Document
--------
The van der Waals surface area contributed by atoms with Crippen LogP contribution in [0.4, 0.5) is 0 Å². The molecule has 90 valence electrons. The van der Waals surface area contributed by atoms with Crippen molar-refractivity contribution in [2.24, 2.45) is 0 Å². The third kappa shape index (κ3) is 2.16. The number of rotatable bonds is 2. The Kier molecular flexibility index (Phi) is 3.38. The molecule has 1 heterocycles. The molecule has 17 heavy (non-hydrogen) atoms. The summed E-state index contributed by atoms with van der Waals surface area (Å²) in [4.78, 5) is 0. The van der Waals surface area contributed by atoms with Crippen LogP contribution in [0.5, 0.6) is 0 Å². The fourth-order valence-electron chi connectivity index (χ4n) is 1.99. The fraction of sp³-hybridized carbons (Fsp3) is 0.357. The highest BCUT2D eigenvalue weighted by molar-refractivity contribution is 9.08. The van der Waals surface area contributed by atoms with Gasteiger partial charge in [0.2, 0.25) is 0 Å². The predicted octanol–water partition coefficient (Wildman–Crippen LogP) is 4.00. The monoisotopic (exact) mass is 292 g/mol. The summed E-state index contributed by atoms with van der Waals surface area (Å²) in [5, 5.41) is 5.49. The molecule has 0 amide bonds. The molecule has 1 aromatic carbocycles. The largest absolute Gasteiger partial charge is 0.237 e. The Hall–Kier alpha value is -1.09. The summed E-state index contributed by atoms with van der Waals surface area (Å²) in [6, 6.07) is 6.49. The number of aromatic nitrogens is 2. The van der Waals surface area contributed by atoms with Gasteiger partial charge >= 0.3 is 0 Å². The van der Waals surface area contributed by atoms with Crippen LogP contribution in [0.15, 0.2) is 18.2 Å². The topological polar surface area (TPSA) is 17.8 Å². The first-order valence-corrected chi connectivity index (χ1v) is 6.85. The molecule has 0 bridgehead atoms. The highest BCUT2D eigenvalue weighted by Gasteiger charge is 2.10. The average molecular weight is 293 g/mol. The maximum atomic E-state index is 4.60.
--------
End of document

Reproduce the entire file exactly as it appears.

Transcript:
The van der Waals surface area contributed by atoms with Crippen LogP contribution in [0.4, 0.5) is 0 Å². The molecule has 90 valence electrons. The van der Waals surface area contributed by atoms with Crippen molar-refractivity contribution in [2.24, 2.45) is 0 Å². The third kappa shape index (κ3) is 2.16. The number of rotatable bonds is 2. The Kier molecular flexibility index (Phi) is 3.38. The molecule has 1 heterocycles. The molecule has 17 heavy (non-hydrogen) atoms. The summed E-state index contributed by atoms with van der Waals surface area (Å²) in [4.78, 5) is 0. The van der Waals surface area contributed by atoms with Crippen LogP contribution in [0.5, 0.6) is 0 Å². The fourth-order valence-electron chi connectivity index (χ4n) is 1.99. The fraction of sp³-hybridized carbons (Fsp3) is 0.357. The highest BCUT2D eigenvalue weighted by molar-refractivity contribution is 9.08. The van der Waals surface area contributed by atoms with Gasteiger partial charge in [0.2, 0.25) is 0 Å². The predicted octanol–water partition coefficient (Wildman–Crippen LogP) is 4.00. The monoisotopic (exact) mass is 292 g/mol. The summed E-state index contributed by atoms with van der Waals surface area (Å²) in [5, 5.41) is 5.49. The molecule has 0 amide bonds. The molecule has 1 aromatic carbocycles. The largest absolute Gasteiger partial charge is 0.237 e. The Hall–Kier alpha value is -1.09. The summed E-state index contributed by atoms with van der Waals surface area (Å²) in [6, 6.07) is 6.49. The number of aromatic nitrogens is 2. The van der Waals surface area contributed by atoms with Gasteiger partial charge >= 0.3 is 0 Å². The van der Waals surface area contributed by atoms with Crippen LogP contribution in [0.15, 0.2) is 18.2 Å². The topological polar surface area (TPSA) is 17.8 Å². The first-order valence-corrected chi connectivity index (χ1v) is 6.85. The molecule has 0 bridgehead atoms. The highest BCUT2D eigenvalue weighted by Gasteiger charge is 2.10. The average molecular weight is 293 g/mol. The maximum atomic E-state index is 4.60.